How the US Government Created the "Drug Problem" in the USA

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"The
bottom line on this whole business has not yet been written."

Dr.
Sidney Gottlieb
CIA Technical Services Staff director for the MK-ULTRA program

Eighteenth-century
German philosopher Georg Friedrich Hegel long ago developed, among
other things, what he called the principle of “thesis, antithesis,
synthesis” to explain the process of deliberately enacted social
disorder and change as a road to power. To achieve a desired result,
one deliberately creates a situation (“thesis,”) devises a “solution,”
to solve the “problems” created by that situation (“antithesis,”)
with the final result being the ultimate goal of more power and
control (“synthesis.”) It is unsurprising Karl Marx and his disciples
like Lenin and Trotsky, as well as the US government in its so-called
War On Drugs, made this process a keystone of their drive for total
control of all individual actions that, in their views, were not,
in Mussolini s terms, “inside the state” and thus controllable by
the same.

In
September 1942, OSS director and Army Maj. Gen. William "Wild
Bill" Donovan began his search for an effective "truth
serum" to be used on POWs and captured spies. Beginning with
a budget of $5,000 and the blessing of President Franklin Roosevelt,
he enlisted the aid of a few prominent physicians and psychiatrists
like George Estabrooks and Harry Murray as well as former Prohibition
agent and notorious Federal Bureau of Narcotics (FBN) director Harry
Anslinger.

The
OSS/FBN team first tested a potent marijuana extract, tetrahydrocannabinol
acetate (THCA), a colorless, odorless substance, lacing cigarettes
or food items with it, and administering them to volunteer US Army
and OSS personnel, all who eventually acquired the nickname "Donovan's
Dreamers." Testing was also conducted under the guise of treatment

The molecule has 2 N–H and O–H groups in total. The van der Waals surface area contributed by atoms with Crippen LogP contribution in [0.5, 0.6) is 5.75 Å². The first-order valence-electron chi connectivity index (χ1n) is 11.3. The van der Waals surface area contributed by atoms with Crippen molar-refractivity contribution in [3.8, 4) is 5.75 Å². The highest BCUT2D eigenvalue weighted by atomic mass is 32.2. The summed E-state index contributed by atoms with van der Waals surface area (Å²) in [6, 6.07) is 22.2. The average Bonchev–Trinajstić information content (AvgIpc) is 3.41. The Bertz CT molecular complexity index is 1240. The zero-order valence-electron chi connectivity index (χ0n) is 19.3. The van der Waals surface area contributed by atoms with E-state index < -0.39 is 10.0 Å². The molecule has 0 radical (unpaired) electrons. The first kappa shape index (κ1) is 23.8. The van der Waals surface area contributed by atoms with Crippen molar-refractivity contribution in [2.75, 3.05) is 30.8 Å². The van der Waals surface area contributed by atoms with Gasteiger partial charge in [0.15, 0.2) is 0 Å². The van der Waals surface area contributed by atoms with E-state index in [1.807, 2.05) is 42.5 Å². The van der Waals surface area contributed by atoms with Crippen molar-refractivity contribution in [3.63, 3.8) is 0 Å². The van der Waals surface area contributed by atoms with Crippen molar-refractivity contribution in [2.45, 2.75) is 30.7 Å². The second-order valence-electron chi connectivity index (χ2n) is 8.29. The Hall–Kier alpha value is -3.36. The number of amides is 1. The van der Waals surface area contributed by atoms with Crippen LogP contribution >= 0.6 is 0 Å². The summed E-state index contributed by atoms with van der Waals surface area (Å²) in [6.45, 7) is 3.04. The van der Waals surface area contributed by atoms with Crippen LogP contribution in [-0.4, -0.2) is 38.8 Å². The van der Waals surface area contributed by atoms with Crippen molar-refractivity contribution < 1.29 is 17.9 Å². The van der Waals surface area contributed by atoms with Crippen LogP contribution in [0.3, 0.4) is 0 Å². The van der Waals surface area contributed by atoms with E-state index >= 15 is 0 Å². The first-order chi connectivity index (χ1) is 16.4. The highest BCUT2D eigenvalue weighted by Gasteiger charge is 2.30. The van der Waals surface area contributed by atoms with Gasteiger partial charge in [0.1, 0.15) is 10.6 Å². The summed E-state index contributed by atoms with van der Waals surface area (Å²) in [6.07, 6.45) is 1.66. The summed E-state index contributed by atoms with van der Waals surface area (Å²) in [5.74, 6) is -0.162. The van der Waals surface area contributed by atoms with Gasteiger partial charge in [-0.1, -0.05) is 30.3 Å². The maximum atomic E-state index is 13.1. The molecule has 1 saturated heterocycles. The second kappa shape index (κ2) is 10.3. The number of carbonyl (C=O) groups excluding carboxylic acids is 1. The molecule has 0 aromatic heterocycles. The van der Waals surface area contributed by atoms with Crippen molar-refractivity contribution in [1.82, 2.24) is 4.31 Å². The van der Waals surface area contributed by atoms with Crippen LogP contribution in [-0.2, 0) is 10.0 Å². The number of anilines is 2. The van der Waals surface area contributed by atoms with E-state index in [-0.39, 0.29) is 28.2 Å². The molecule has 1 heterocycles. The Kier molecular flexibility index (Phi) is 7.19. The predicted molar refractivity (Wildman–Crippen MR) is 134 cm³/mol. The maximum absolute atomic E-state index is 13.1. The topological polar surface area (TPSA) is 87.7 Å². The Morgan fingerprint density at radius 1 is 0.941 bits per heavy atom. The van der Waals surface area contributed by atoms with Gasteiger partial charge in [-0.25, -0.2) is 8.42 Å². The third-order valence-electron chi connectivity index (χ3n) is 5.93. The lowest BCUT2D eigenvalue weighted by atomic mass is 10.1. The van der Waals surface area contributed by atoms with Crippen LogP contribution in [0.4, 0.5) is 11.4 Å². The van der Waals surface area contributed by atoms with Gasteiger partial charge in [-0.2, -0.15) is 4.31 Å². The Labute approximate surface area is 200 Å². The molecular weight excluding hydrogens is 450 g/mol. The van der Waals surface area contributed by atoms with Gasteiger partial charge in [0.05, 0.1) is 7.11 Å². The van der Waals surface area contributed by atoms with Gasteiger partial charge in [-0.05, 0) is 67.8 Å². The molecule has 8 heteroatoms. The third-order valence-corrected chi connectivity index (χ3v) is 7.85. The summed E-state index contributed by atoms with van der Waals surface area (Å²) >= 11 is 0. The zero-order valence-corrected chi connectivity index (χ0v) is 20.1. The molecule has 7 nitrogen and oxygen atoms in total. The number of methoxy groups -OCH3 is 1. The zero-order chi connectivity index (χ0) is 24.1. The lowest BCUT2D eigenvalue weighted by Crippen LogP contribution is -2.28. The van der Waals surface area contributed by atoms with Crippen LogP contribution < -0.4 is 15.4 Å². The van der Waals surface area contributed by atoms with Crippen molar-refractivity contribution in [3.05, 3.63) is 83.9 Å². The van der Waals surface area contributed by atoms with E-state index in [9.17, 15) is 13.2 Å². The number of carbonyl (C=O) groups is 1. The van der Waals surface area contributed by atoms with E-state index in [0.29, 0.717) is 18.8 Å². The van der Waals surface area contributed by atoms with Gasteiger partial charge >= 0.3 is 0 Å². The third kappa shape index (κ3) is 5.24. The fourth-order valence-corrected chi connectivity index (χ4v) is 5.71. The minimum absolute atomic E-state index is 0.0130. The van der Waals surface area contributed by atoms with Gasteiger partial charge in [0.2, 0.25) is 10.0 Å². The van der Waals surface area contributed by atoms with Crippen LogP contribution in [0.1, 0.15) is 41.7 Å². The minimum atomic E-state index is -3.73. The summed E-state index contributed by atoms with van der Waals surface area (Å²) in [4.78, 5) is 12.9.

for shell shock.

Donovan's
team found that THCA, which they termed "TD," for "truth
drug," induced "a great loquacity and hilarity,"
and even, in cases where the subject didn't feel physically threatened,
some useable "reefer madness." Peyote, morphine and scopolamine
were judged too powerful to be used in effective interrogation.
In light of all this, Donovan concluded, "The drug defies all
but the most expert and search analysis, and for all practical purposes
can be considered beyond analysis." The OSS did not, however,
end the program. By that time, faced with the terrifying ship losses
the USA was suffering from German U-boats, Donovan pressed on, hoping
to find some effective chemical means to help interrogate captured
U-boat sailors.

In
May 1943, George Hunter White, an Army captain, OSS officer and
former FBN agent, gave standard cigarettes laced with THCA to an
unwitting August "Augie Dallas" Del Grazio, an influential
New York City gangster. Del Grazio, who had by then had done prison
stretches for assault and murder, had been one of the Mafia's most
notorious enforcers and narcotics smugglers. He operated an opium
alkaloid factory in Turkey and was a key participant in the long-running
Istanbul/Marsellies/NYC heroin pipeline commonly known as the "French
Connection." Influenced by the THC, Del Grazio (who was also
helping to smuggle spies and Mafiosi into German-occupied Italy)
revealed volumes of vital information about underworld operations,
including the names of several high ranking city and state officials
who took bribes from the Mob. Donovan was encouraged by the results
of White's tests when he wrote, "Cigarette experiments indicated
that we had a mechanism offering promise in relaxing prisoners to
be interrogated."

Unsurprisingly,
the extensive wartime German experiments with various hallucinogenic
drugs at the Dachau concentration camp, directed by one Dr. Hubertus
Strughold, later honored as "the father of aviation medicine,"
aroused great interest in the USA especially after an October 1945